Do You Really Have to Check Your Kid’s Halloween Candy in New Jersey?
Every October 30th (Toms River kid here), when my brothers and I got home from trick-or-treating my mom would make us go through our bags piece by piece inspecting each candy for holes or ripped packaging.
I grew up thinking that a random stranger might have stuck a needle into my snack-sized Snickers bar or replaced my Sour Patch Kids with edibles. Granted, at that age, I didn't know what edibles were, but you get the picture.
Each year I see posts all over social media warning parents to inspect their children's Halloween candy for drugs and/or needles. They get spread around the internet like wildfire and you see comments claiming that a kid in their neighborhood growing up found needles in their chocolate bar.
But, is there any truth to these stories or are they just old wives' tales trying to generate clicks to websites?
Earlier this year, I stumbled upon a YouTube video that fact-checked some of these claims of strangers poisoning kids via their Halloween candy.
One of the stories they covered was from 1974 when a Texas child died from cyanide in his Pixy Stix. The truth is scarier than the myth that floats around each Halloween.
The cyanide was found in 5 children's Pixy Stix. 8-year-old Timothy O'Bryan ate some of the Pixy Stix, noted it tasted bitter and later died of cyanide poisoning.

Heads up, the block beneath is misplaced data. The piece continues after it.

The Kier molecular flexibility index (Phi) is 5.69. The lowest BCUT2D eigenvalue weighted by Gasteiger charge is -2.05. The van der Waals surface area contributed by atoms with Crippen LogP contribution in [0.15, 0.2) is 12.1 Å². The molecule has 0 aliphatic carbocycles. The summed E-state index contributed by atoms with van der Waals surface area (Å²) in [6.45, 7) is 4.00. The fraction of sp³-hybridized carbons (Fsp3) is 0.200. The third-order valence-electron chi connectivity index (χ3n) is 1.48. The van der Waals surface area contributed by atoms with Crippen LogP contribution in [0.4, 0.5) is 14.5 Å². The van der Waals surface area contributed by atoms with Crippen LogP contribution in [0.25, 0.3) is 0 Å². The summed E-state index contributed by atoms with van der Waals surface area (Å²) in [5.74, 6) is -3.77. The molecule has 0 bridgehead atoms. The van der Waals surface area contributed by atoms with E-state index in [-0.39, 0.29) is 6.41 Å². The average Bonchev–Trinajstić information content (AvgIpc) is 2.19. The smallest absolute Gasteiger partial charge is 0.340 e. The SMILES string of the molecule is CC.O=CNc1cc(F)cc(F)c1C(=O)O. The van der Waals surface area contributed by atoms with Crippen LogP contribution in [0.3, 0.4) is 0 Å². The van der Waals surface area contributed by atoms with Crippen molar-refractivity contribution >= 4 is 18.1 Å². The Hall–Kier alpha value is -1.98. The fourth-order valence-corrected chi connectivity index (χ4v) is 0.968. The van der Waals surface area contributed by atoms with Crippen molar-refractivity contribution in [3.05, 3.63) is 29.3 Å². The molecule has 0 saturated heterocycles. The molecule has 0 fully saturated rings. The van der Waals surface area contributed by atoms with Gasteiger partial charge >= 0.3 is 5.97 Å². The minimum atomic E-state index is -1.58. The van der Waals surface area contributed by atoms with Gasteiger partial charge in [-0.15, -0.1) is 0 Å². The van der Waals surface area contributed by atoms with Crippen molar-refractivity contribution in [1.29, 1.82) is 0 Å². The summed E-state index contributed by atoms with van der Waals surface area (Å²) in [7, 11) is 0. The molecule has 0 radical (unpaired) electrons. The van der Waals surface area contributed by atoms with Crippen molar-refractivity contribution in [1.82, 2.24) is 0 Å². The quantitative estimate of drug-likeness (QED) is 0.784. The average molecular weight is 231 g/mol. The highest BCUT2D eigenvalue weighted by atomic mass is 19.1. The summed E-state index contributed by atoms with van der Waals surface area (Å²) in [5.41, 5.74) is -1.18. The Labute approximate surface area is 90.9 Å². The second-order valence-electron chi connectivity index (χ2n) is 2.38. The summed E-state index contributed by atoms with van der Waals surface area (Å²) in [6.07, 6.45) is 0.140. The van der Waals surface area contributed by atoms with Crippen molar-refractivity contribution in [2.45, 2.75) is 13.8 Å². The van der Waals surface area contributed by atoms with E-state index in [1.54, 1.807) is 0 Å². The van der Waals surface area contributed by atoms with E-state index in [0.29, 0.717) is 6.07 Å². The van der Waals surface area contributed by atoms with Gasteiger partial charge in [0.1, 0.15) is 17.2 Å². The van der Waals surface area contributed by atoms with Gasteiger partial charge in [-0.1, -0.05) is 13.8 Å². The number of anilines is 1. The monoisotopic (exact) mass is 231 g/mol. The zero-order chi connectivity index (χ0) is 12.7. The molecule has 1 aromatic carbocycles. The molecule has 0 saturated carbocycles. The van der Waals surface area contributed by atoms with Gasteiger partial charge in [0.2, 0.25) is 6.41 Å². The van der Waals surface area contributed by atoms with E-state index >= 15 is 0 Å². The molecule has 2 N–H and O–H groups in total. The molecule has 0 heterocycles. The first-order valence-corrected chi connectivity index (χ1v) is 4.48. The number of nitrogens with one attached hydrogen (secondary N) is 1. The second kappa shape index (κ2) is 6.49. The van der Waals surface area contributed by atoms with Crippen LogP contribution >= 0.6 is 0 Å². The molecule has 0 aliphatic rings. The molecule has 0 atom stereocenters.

The culprit was not a stranger, rather Timothy's own father Ronald O'Bryan poisoned his own son after recently taking a life insurance policy out on his two children.
What about needles or razor blades? Well, this one is a bit more difficult to prove or disprove.
Many times it seems like these were done as pranks, dangerous, but pranks nonetheless. Also, according to the video below, many claims turn out to be false and the needle is placed in the candy just for a social media photo.
Joel Best of the University of Delaware did a study on Halloween candy tampering and came to the conclusion that this is just a myth that circulates each fall. Have there been accidents? Yes. But, not a single case of a stranger murdering a child via Halloween candy was found.
You can watch the full video that I watched here, it's a tad long, but very interesting:
Take a sigh of relief New Jersey, odds are no one is trying to drug your child this Halloween.
Ocean County Trick or Treat Times
Gallery Credit: Sam Elliot
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Gallery Credit: Shawn Michaels